Trump Xi meeting unlikely before a crucial March deadline.
US President Donald Trump said on Thursday that it was “unlikely” he would meet with his Chinese counterpart Xi Jinping before a crucial March deadline, a significant change in the prospects for ending a trade war that has roiled the global economy.
A meeting between the two leaders, which was announced last week after two days of trade talks in Washington, was originally expected to take place at the end of this month, close to Trump’s second summit meeting with North Korean leader Kim Jong-un in Vietnam.
Speaking to reporters at the White House on Thursday, Trump confirmed that no meetings between him and Xi were planned before the March 1 deadline for a deal. In the absence of an agreement, additional US tariffs on Chinese imports are scheduled to be imposed on March 2.
Trump responded “No” and shook his head when asked if he would meet with Xi this month. Then he added, “Unlikely.”
The news follows White House economic adviser Larry Kudlow’s less-than-upbeat comments to Fox Business earlier Thursday that there is a “pretty sizable distance” between the world’s two largest economies to reach a deal.
The remarks were the first drastic shift in tone since Washington and Beijing stepped up negotiations last week, hoping to agree to a framework for a deal by the deadline. The countries had taken a 90-day hiatus in their trade war, putting a planned increase in tariffs on hold, to hammer out an accord. Without one, the US will increase the tariffs on US$200 billion of Chinese goods to 25 per cent from the current 10 per cent.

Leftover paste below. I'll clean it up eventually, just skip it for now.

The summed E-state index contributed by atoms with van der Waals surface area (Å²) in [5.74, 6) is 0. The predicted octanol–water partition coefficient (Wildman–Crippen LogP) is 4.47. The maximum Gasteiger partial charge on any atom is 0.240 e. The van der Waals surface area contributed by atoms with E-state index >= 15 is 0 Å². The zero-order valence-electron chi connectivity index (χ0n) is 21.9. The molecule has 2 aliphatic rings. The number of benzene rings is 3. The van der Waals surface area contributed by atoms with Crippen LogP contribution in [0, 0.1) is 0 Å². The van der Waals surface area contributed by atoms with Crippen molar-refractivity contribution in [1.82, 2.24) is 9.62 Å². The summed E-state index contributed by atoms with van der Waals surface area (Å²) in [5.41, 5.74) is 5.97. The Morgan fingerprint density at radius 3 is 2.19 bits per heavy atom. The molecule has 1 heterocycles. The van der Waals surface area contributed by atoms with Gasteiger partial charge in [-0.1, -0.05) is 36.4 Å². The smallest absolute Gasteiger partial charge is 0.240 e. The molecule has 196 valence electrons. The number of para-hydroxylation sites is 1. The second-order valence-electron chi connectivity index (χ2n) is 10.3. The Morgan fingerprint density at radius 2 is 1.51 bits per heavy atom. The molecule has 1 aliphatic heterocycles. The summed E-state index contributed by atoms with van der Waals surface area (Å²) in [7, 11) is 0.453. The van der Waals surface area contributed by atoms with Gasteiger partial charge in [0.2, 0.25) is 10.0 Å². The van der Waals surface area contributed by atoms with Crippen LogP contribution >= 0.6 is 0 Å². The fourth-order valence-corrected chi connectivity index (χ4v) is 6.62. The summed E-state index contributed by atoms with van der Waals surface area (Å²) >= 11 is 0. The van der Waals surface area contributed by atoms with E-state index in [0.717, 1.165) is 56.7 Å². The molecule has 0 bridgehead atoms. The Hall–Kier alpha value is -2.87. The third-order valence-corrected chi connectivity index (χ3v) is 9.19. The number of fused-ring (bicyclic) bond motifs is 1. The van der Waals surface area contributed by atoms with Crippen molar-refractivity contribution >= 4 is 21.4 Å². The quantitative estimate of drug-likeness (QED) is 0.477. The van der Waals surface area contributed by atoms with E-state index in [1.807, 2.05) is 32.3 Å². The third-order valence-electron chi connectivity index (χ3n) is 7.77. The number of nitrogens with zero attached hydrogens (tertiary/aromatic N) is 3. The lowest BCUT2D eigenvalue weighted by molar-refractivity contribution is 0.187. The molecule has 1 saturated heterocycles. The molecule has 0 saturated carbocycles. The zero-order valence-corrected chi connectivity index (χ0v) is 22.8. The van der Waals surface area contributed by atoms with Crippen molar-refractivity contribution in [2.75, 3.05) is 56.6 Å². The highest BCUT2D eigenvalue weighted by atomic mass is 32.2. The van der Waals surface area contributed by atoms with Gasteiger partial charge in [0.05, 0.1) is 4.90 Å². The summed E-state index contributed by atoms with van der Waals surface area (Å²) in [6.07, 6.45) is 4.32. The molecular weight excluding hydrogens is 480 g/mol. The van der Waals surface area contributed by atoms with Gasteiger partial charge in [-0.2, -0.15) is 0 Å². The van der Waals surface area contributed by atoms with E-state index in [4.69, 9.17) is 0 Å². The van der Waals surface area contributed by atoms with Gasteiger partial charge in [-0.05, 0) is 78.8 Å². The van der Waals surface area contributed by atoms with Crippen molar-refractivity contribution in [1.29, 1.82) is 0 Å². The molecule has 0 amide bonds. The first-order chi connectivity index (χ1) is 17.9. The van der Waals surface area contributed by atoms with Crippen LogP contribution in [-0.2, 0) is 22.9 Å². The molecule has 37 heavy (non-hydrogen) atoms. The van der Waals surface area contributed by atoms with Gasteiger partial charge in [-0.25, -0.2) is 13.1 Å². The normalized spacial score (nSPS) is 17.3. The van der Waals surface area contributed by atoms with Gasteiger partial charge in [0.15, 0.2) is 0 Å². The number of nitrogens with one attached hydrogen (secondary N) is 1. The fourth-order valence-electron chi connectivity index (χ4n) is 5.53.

Last week, at the end of the two days of talks, Trump said in a tweet: “No final deal will be made until my friend President Xi, and I, meet in the near future to discuss and agree on some of the long standing and more difficult points.”
US stock markets staged their first major pull-back since the news broke early January that negotiations would resume in Washington. The Dow Jones Industrial Average dropped 200 points, or 0.87 per cent, on Thursday, while S&P 500 and the Nasdaq each lost about 1 per cent.
Trump and Xi may still meet shortly after March 1, but there is still work to do to flesh out a trade deal and prepare the US president for a high-stakes meeting with Kim, scheduled for February 27 and 28.
In his State of the Union address on Tuesday, Trump said a trade deal needed to include “real structural change to end unfair trade practices, reduce our trade deficit and protect American jobs.”
After China’s lead negotiator, Vice-Premier Liu He, surprised Trump last week with a commitment to buy 5 million metric tonnes of American soybeans, a product at the centre of the tariff dispute, Congress stressed that the US should not back away from its demands for key structural changes in exchange for China buying more American goods.
On Thursday, while acknowledging that Trump was still optimistic about a deal, Kudlow said, “We’ve got a pretty sizable distance to go here.” Treasury Secretary Steven Mnuchin said Wednesday that he and Trade Representative Robert Lighthizer were going to China for another round of talks next week.
The US stock selloff exacerbated a global market pullback Thursday on worries about a worldwide economic slowdown. The European Commission cut its growth outlook for the euro zone this year citing concerns over global trade tensions and domestic challenges.